About a month ago, an editor at a large blog website followed one of my links in a comment there back here and offered to republish the story. I was already seeing increased traffic from that link on their site – like 10x more than my normal daily traffic – and it scared me. I don’t have the bandwidth to handle that sort of traffic and my Ruby on Rails blog software … er … pretty much sucks from a scalability perspective. What did I do?
Fixes for the Blog
First Steps – Improve Bandwidth Use
Like I said before, the Ruby on Rails blog software used here doesn’t scale very well. How bad is it? just 46 requests per second – really bad. As a comparison, plain apache can serve almost 2,000 requests per second. What are the differences?
I should really draw a picture. That would clarify things greatly.
I have multiple instances of this blog running using Mongrel. Mongrel is the Ruby on Rails cluster manager tool and web server. It is written in Ruby and designed to make running multiple instances of a Ruby on Rails webapp easy. It works, but there are some downsides. I’ve run 1 instance, 2, 3, 6, and 9 instances to see how the scaling worked. More about that later, just know that Mongrel makes changing the number of instances pretty easy. There is no way to access any of the back end systems without using the reverse proxy. Further, those back-ends won’t respond to IPs from outside our subnet.
To access multiple back-end blog instances, I use a pretty well known software load balancer and reverse proxy, Pound. Pound is/was used by Slashdot.org, so I know it scales well. It is written in perl, a language I understand, and it is very lite-weight. Pound has a few really nice features that we use here at jdpfu.com too. These are:
- Reverse proxy and all that includes (security)
- Bad-URI filtering; seems lots and lots of external people want to access all sorts of unpublished webpages here, random characters, even things that we don’t use, like webmin or mysqladmin. We don’t use those tools and certainly wouldn’t allow them to be reached from the internet. If we had them, and we don’t, a user would need to use our VPN for any access.
- User-agent filtering to block content harvesters How many spam buy cheap handbags blog posts need to be pushed to a tiny blog like this anyway?
- SSL certificate front-end – this means I only need to install 1 HTTPS/SSL certificate for the entire jdpfu site and all the back-ends are protected.
- Load-Balancing – that means you hit port 80 and pound knows how to redirect that to any number of back-end servers to service the request.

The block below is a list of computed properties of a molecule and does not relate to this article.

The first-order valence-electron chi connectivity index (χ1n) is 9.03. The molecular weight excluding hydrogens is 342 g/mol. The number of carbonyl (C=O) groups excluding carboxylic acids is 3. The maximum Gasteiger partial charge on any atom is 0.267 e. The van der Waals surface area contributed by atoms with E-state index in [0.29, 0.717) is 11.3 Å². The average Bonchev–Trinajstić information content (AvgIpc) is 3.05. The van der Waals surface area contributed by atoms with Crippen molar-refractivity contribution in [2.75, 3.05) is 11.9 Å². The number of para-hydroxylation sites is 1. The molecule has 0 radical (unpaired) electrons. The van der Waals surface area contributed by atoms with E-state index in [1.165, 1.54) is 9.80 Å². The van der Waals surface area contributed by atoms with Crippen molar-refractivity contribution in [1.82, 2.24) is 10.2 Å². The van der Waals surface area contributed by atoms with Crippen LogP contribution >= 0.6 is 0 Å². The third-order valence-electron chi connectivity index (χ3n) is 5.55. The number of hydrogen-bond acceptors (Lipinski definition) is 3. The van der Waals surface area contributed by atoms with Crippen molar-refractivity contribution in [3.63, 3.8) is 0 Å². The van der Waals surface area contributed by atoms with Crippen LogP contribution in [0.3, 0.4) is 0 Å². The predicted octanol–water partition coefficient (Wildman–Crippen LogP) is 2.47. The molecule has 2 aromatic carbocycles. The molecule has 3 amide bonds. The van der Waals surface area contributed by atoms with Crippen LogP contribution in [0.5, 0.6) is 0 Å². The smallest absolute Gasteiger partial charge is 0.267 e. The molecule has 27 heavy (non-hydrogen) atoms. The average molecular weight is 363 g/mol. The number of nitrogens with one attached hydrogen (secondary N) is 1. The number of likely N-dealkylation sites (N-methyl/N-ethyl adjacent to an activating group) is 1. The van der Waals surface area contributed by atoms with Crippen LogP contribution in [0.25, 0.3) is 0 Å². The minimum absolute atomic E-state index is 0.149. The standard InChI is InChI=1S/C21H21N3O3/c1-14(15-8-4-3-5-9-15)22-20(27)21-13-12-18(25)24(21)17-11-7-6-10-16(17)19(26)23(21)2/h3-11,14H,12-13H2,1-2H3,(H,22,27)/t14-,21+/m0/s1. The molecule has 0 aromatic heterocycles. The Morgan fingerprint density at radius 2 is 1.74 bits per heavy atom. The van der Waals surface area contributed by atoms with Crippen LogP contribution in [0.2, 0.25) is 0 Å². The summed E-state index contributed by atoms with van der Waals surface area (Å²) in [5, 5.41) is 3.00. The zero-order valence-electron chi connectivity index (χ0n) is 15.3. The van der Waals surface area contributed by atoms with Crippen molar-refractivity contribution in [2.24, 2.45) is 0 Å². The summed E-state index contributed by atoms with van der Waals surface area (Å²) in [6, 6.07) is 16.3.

- Cookie-based sticky servers. That means if you connect to a back-end server, your future connections are sent to that same server for session management, until the session expires.
Pretty cool stuff.
Other Blog Issues
My little blog uses SQLite. For the last 5 yrs, that tool has worked well enough, but SQLite doesn’t scale well when you have multiple client processes. Sure, it works really well – even great – for 1 or 2 clients, but above that number and the file locking gets in the way of performance. I need to migrate to an SQL server of some type. I’d prefer Postres/SQL, but MySQL could work. Ruby on Rails supports both, but my attempts to migrate have failed. In fact, our SQLite DB for the blog claims to be corrupt so that even updating to a newer version of the blog software is failing. Ouch.
Blog Issues List
- RoR software (Ruby is considered a slower scripted language)
- LB that doesn’t support compression
- Database is stuck on the current version
Yes, we have some issues to solve here before we can allow lots and lots of traffic. I’ve considered migrating to different blog software. There are over 1,000 articles here, so some migration is needed.
Making changes without facts is bad, so I spent about a day running performance tests against a few different configurations to see which was optimal for the current situation. I changed the load balancer, the number of client processes to the SQLite DB, which machines were used for each. There were configurations that I would have liked to try, but couldn’t due to complexity or simply not having the time to setup. Anyway, by having performance tests and scripting them, I’ll know whether any improvements are actually improving anything. Facts are good.